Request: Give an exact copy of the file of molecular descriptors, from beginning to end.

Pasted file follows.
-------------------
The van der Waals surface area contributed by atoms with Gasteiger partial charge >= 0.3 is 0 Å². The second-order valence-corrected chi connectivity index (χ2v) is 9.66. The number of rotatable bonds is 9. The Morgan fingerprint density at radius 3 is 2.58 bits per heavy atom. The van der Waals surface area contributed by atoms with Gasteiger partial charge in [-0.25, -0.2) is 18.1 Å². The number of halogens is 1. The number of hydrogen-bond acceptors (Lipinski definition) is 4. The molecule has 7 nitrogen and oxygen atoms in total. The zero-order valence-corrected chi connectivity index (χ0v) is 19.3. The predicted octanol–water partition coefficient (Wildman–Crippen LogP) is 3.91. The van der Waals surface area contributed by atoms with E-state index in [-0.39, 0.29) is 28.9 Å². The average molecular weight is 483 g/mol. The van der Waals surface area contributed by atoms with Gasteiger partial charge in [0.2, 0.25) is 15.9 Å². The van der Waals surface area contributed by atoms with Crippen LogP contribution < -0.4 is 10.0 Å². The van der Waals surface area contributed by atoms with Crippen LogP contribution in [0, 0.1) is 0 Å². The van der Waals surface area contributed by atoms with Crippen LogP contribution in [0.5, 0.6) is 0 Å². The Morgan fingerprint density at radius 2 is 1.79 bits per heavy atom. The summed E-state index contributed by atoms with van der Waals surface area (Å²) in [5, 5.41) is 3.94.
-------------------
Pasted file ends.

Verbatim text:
The van der Waals surface area contributed by atoms with Gasteiger partial charge >= 0.3 is 0 Å². The second-order valence-corrected chi connectivity index (χ2v) is 9.66. The number of rotatable bonds is 9. The Morgan fingerprint density at radius 3 is 2.58 bits per heavy atom. The van der Waals surface area contributed by atoms with Gasteiger partial charge in [-0.25, -0.2) is 18.1 Å². The number of halogens is 1. The number of hydrogen-bond acceptors (Lipinski definition) is 4. The molecule has 7 nitrogen and oxygen atoms in total. The zero-order valence-corrected chi connectivity index (χ0v) is 19.3. The predicted octanol–water partition coefficient (Wildman–Crippen LogP) is 3.91. The van der Waals surface area contributed by atoms with E-state index in [-0.39, 0.29) is 28.9 Å². The average molecular weight is 483 g/mol. The van der Waals surface area contributed by atoms with Gasteiger partial charge in [0.2, 0.25) is 15.9 Å². The van der Waals surface area contributed by atoms with Crippen LogP contribution < -0.4 is 10.0 Å². The van der Waals surface area contributed by atoms with Crippen LogP contribution in [0, 0.1) is 0 Å². The van der Waals surface area contributed by atoms with Crippen LogP contribution in [0.5, 0.6) is 0 Å². The Morgan fingerprint density at radius 2 is 1.79 bits per heavy atom. The summed E-state index contributed by atoms with van der Waals surface area (Å²) in [5, 5.41) is 3.94.